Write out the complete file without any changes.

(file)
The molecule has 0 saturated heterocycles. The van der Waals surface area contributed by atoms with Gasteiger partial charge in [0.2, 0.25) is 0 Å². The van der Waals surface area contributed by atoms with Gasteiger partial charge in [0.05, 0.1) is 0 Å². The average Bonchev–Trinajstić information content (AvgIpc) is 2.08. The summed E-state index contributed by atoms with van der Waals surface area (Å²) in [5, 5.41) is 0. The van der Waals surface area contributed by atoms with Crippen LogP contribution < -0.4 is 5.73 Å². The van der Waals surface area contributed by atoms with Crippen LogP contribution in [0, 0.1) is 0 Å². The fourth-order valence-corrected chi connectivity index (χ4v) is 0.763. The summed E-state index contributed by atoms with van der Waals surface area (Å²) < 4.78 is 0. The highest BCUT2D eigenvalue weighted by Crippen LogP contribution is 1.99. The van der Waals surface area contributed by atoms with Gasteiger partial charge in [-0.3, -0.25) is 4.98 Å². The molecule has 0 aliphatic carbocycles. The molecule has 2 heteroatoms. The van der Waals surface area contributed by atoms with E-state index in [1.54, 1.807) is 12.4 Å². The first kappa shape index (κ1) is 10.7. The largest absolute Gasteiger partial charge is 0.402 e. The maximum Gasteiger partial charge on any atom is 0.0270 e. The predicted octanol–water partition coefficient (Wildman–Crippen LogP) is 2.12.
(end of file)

The molecule has 0 saturated heterocycles. The van der Waals surface area contributed by atoms with Gasteiger partial charge in [0.2, 0.25) is 0 Å². The van der Waals surface area contributed by atoms with Gasteiger partial charge in [0.05, 0.1) is 0 Å². The average Bonchev–Trinajstić information content (AvgIpc) is 2.08. The summed E-state index contributed by atoms with van der Waals surface area (Å²) in [5, 5.41) is 0. The van der Waals surface area contributed by atoms with Crippen LogP contribution < -0.4 is 5.73 Å². The van der Waals surface area contributed by atoms with Crippen LogP contribution in [0, 0.1) is 0 Å². The fourth-order valence-corrected chi connectivity index (χ4v) is 0.763. The summed E-state index contributed by atoms with van der Waals surface area (Å²) < 4.78 is 0. The highest BCUT2D eigenvalue weighted by Crippen LogP contribution is 1.99. The van der Waals surface area contributed by atoms with Gasteiger partial charge in [-0.3, -0.25) is 4.98 Å². The molecule has 0 aliphatic carbocycles. The molecule has 2 heteroatoms. The van der Waals surface area contributed by atoms with E-state index in [1.54, 1.807) is 12.4 Å². The first kappa shape index (κ1) is 10.7. The largest absolute Gasteiger partial charge is 0.402 e. The maximum Gasteiger partial charge on any atom is 0.0270 e. The predicted octanol–water partition coefficient (Wildman–Crippen LogP) is 2.12.